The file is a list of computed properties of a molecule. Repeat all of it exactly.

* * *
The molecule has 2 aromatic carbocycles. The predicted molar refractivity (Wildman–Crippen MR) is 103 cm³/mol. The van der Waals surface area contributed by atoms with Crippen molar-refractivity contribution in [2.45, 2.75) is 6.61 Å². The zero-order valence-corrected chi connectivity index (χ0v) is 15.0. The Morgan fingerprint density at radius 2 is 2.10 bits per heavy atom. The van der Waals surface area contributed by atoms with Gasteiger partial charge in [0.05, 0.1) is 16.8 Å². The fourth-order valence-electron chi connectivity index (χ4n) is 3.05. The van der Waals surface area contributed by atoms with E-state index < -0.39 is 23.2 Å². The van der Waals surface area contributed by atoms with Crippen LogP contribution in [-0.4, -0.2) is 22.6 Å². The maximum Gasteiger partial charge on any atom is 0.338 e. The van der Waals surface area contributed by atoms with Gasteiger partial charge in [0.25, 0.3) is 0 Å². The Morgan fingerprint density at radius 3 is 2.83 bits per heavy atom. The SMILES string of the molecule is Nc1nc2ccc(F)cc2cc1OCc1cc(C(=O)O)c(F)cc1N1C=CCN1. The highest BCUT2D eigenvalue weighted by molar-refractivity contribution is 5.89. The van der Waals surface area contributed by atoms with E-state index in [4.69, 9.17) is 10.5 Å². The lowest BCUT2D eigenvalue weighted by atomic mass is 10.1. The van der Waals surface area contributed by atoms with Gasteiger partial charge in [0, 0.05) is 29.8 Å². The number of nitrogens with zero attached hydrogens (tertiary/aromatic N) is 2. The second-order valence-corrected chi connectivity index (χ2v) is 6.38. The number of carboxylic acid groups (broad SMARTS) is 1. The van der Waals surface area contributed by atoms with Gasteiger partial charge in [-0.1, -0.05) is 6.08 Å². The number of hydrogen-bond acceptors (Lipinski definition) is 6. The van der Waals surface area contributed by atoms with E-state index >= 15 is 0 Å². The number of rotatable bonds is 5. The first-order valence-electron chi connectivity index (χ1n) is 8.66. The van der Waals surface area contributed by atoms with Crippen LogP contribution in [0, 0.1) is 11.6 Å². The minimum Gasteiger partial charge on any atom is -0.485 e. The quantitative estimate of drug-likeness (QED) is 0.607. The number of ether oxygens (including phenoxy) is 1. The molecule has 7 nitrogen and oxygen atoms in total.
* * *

The molecule has 2 aromatic carbocycles. The predicted molar refractivity (Wildman–Crippen MR) is 103 cm³/mol. The van der Waals surface area contributed by atoms with Crippen molar-refractivity contribution in [2.45, 2.75) is 6.61 Å². The zero-order valence-corrected chi connectivity index (χ0v) is 15.0. The Morgan fingerprint density at radius 2 is 2.10 bits per heavy atom. The van der Waals surface area contributed by atoms with Gasteiger partial charge in [0.05, 0.1) is 16.8 Å². The fourth-order valence-electron chi connectivity index (χ4n) is 3.05. The van der Waals surface area contributed by atoms with E-state index < -0.39 is 23.2 Å². The van der Waals surface area contributed by atoms with Crippen LogP contribution in [-0.4, -0.2) is 22.6 Å². The maximum Gasteiger partial charge on any atom is 0.338 e. The van der Waals surface area contributed by atoms with Gasteiger partial charge in [0.25, 0.3) is 0 Å². The Morgan fingerprint density at radius 3 is 2.83 bits per heavy atom. The SMILES string of the molecule is Nc1nc2ccc(F)cc2cc1OCc1cc(C(=O)O)c(F)cc1N1C=CCN1. The highest BCUT2D eigenvalue weighted by molar-refractivity contribution is 5.89. The van der Waals surface area contributed by atoms with E-state index in [4.69, 9.17) is 10.5 Å². The lowest BCUT2D eigenvalue weighted by atomic mass is 10.1. The van der Waals surface area contributed by atoms with Gasteiger partial charge in [0, 0.05) is 29.8 Å². The number of nitrogens with zero attached hydrogens (tertiary/aromatic N) is 2. The second-order valence-corrected chi connectivity index (χ2v) is 6.38. The number of carboxylic acid groups (broad SMARTS) is 1. The van der Waals surface area contributed by atoms with Gasteiger partial charge in [-0.1, -0.05) is 6.08 Å². The number of hydrogen-bond acceptors (Lipinski definition) is 6. The van der Waals surface area contributed by atoms with E-state index >= 15 is 0 Å². The number of rotatable bonds is 5. The first-order valence-electron chi connectivity index (χ1n) is 8.66. The van der Waals surface area contributed by atoms with Crippen LogP contribution in [0, 0.1) is 11.6 Å². The minimum Gasteiger partial charge on any atom is -0.485 e. The quantitative estimate of drug-likeness (QED) is 0.607. The number of ether oxygens (including phenoxy) is 1. The molecule has 7 nitrogen and oxygen atoms in total.